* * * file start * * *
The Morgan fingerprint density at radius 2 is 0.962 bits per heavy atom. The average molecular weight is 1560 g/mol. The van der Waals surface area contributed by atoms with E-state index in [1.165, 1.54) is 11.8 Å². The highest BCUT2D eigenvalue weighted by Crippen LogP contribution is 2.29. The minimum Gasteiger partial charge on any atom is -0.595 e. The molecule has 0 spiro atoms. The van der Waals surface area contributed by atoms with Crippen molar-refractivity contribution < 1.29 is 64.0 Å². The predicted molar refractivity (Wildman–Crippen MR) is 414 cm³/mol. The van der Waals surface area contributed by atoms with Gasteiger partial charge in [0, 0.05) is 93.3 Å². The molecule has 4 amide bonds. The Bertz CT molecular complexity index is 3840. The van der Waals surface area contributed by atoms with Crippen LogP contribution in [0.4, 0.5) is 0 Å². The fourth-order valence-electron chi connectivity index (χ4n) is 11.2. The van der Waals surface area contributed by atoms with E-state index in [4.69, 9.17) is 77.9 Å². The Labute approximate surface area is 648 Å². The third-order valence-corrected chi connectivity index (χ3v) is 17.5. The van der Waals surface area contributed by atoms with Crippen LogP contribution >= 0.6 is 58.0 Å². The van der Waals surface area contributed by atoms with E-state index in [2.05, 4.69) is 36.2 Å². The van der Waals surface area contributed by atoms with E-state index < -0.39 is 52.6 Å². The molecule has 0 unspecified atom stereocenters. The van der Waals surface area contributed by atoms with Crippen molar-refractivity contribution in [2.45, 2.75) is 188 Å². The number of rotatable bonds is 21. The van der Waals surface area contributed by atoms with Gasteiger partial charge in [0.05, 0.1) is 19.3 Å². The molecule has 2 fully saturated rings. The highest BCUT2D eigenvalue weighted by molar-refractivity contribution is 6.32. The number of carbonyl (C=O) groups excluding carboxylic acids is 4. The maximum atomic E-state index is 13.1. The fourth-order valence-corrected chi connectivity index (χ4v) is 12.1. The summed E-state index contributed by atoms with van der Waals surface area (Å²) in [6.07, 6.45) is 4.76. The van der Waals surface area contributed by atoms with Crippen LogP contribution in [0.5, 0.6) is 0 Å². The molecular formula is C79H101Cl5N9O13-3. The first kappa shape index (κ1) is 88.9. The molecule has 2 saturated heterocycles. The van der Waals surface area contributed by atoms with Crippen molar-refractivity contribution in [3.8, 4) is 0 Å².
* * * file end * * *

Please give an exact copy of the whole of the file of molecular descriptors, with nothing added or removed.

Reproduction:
The Morgan fingerprint density at radius 2 is 0.962 bits per heavy atom. The average molecular weight is 1560 g/mol. The van der Waals surface area contributed by atoms with E-state index in [1.165, 1.54) is 11.8 Å². The highest BCUT2D eigenvalue weighted by Crippen LogP contribution is 2.29. The minimum Gasteiger partial charge on any atom is -0.595 e. The molecule has 0 spiro atoms. The van der Waals surface area contributed by atoms with Crippen molar-refractivity contribution < 1.29 is 64.0 Å². The predicted molar refractivity (Wildman–Crippen MR) is 414 cm³/mol. The van der Waals surface area contributed by atoms with Gasteiger partial charge in [0, 0.05) is 93.3 Å². The molecule has 4 amide bonds. The Bertz CT molecular complexity index is 3840. The van der Waals surface area contributed by atoms with Crippen LogP contribution in [0.4, 0.5) is 0 Å². The fourth-order valence-electron chi connectivity index (χ4n) is 11.2. The van der Waals surface area contributed by atoms with E-state index in [4.69, 9.17) is 77.9 Å². The Labute approximate surface area is 648 Å². The third-order valence-corrected chi connectivity index (χ3v) is 17.5. The van der Waals surface area contributed by atoms with Crippen LogP contribution >= 0.6 is 58.0 Å². The van der Waals surface area contributed by atoms with E-state index in [2.05, 4.69) is 36.2 Å². The van der Waals surface area contributed by atoms with E-state index < -0.39 is 52.6 Å². The molecule has 0 unspecified atom stereocenters. The van der Waals surface area contributed by atoms with Crippen molar-refractivity contribution in [2.45, 2.75) is 188 Å². The number of rotatable bonds is 21. The van der Waals surface area contributed by atoms with Gasteiger partial charge in [0.05, 0.1) is 19.3 Å². The molecule has 2 fully saturated rings. The highest BCUT2D eigenvalue weighted by molar-refractivity contribution is 6.32. The number of carbonyl (C=O) groups excluding carboxylic acids is 4. The maximum atomic E-state index is 13.1. The fourth-order valence-corrected chi connectivity index (χ4v) is 12.1. The summed E-state index contributed by atoms with van der Waals surface area (Å²) in [6.07, 6.45) is 4.76. The van der Waals surface area contributed by atoms with Crippen LogP contribution in [0.5, 0.6) is 0 Å². The molecular formula is C79H101Cl5N9O13-3. The first kappa shape index (κ1) is 88.9. The molecule has 2 saturated heterocycles. The van der Waals surface area contributed by atoms with Crippen molar-refractivity contribution in [3.8, 4) is 0 Å².